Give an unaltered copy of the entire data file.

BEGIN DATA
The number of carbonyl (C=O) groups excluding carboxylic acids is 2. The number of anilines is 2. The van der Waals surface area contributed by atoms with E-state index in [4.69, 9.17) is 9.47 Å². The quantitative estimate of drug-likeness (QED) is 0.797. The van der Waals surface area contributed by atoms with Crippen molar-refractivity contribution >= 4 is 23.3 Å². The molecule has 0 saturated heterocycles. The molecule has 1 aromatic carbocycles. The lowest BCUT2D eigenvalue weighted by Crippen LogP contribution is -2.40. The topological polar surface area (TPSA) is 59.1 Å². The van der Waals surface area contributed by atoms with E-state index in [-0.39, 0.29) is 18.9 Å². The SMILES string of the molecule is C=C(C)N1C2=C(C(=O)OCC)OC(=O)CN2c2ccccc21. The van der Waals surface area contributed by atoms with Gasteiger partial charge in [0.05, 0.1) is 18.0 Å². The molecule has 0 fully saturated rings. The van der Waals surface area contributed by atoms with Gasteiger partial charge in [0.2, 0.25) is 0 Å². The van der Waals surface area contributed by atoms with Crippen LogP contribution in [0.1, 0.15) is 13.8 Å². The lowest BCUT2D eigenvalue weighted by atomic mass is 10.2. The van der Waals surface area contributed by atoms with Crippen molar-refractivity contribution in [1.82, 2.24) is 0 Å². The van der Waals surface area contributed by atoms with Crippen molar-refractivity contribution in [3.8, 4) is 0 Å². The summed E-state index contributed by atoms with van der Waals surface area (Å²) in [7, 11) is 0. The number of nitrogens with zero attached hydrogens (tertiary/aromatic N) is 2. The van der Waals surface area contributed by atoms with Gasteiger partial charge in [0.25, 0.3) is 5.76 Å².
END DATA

The number of carbonyl (C=O) groups excluding carboxylic acids is 2. The number of anilines is 2. The van der Waals surface area contributed by atoms with E-state index in [4.69, 9.17) is 9.47 Å². The quantitative estimate of drug-likeness (QED) is 0.797. The van der Waals surface area contributed by atoms with Crippen molar-refractivity contribution >= 4 is 23.3 Å². The molecule has 0 saturated heterocycles. The molecule has 1 aromatic carbocycles. The lowest BCUT2D eigenvalue weighted by Crippen LogP contribution is -2.40. The topological polar surface area (TPSA) is 59.1 Å². The van der Waals surface area contributed by atoms with E-state index in [-0.39, 0.29) is 18.9 Å². The SMILES string of the molecule is C=C(C)N1C2=C(C(=O)OCC)OC(=O)CN2c2ccccc21. The van der Waals surface area contributed by atoms with Gasteiger partial charge in [0.05, 0.1) is 18.0 Å². The molecule has 0 fully saturated rings. The van der Waals surface area contributed by atoms with Gasteiger partial charge in [0.2, 0.25) is 0 Å². The van der Waals surface area contributed by atoms with Crippen LogP contribution in [0.1, 0.15) is 13.8 Å². The lowest BCUT2D eigenvalue weighted by atomic mass is 10.2. The van der Waals surface area contributed by atoms with Crippen molar-refractivity contribution in [1.82, 2.24) is 0 Å². The van der Waals surface area contributed by atoms with Crippen molar-refractivity contribution in [3.8, 4) is 0 Å². The summed E-state index contributed by atoms with van der Waals surface area (Å²) in [7, 11) is 0. The number of nitrogens with zero attached hydrogens (tertiary/aromatic N) is 2. The van der Waals surface area contributed by atoms with Gasteiger partial charge in [0.25, 0.3) is 5.76 Å².